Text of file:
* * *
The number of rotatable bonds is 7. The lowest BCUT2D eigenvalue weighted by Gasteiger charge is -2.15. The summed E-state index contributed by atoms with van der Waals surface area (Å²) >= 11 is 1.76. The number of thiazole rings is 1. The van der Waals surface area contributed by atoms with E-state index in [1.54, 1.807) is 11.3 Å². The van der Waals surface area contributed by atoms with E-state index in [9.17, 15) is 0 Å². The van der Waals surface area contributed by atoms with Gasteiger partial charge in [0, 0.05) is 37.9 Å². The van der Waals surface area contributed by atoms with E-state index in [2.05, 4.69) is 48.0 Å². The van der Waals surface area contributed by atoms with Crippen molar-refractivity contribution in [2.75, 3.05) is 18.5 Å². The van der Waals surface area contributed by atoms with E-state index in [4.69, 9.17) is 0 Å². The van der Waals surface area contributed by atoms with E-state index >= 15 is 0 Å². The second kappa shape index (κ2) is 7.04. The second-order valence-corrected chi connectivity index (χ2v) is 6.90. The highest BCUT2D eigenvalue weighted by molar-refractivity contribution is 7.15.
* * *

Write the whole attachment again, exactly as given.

The number of rotatable bonds is 7. The lowest BCUT2D eigenvalue weighted by Gasteiger charge is -2.15. The summed E-state index contributed by atoms with van der Waals surface area (Å²) >= 11 is 1.76. The number of thiazole rings is 1. The van der Waals surface area contributed by atoms with E-state index in [1.54, 1.807) is 11.3 Å². The van der Waals surface area contributed by atoms with E-state index in [9.17, 15) is 0 Å². The van der Waals surface area contributed by atoms with Gasteiger partial charge in [0, 0.05) is 37.9 Å². The van der Waals surface area contributed by atoms with E-state index in [2.05, 4.69) is 48.0 Å². The van der Waals surface area contributed by atoms with Crippen molar-refractivity contribution in [2.75, 3.05) is 18.5 Å². The van der Waals surface area contributed by atoms with E-state index in [4.69, 9.17) is 0 Å². The van der Waals surface area contributed by atoms with E-state index >= 15 is 0 Å². The second kappa shape index (κ2) is 7.04. The second-order valence-corrected chi connectivity index (χ2v) is 6.90. The highest BCUT2D eigenvalue weighted by molar-refractivity contribution is 7.15.